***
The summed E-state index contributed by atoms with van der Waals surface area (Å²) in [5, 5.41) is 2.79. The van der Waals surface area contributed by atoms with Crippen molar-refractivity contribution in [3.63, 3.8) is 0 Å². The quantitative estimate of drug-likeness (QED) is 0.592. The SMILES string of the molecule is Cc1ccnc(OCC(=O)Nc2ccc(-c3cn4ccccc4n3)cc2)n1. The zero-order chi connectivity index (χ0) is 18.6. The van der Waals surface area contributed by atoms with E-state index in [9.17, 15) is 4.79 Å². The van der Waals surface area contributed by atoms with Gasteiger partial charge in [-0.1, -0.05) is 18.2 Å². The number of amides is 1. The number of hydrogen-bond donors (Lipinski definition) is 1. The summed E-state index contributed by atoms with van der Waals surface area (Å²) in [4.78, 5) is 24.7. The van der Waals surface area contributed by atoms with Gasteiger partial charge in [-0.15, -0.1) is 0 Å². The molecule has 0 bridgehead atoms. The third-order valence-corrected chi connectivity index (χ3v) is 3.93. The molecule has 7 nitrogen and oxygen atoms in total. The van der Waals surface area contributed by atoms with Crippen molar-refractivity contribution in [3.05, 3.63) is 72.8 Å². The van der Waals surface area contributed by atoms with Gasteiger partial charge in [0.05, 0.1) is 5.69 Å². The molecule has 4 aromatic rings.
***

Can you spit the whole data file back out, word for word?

The summed E-state index contributed by atoms with van der Waals surface area (Å²) in [5, 5.41) is 2.79. The van der Waals surface area contributed by atoms with Crippen molar-refractivity contribution in [3.63, 3.8) is 0 Å². The quantitative estimate of drug-likeness (QED) is 0.592. The SMILES string of the molecule is Cc1ccnc(OCC(=O)Nc2ccc(-c3cn4ccccc4n3)cc2)n1. The zero-order chi connectivity index (χ0) is 18.6. The van der Waals surface area contributed by atoms with E-state index in [9.17, 15) is 4.79 Å². The van der Waals surface area contributed by atoms with Gasteiger partial charge in [-0.1, -0.05) is 18.2 Å². The number of amides is 1. The number of hydrogen-bond donors (Lipinski definition) is 1. The summed E-state index contributed by atoms with van der Waals surface area (Å²) in [4.78, 5) is 24.7. The van der Waals surface area contributed by atoms with Gasteiger partial charge in [-0.15, -0.1) is 0 Å². The molecule has 0 bridgehead atoms. The third-order valence-corrected chi connectivity index (χ3v) is 3.93. The molecule has 7 nitrogen and oxygen atoms in total. The van der Waals surface area contributed by atoms with Crippen molar-refractivity contribution in [3.05, 3.63) is 72.8 Å². The van der Waals surface area contributed by atoms with Gasteiger partial charge in [0.05, 0.1) is 5.69 Å². The molecule has 4 aromatic rings.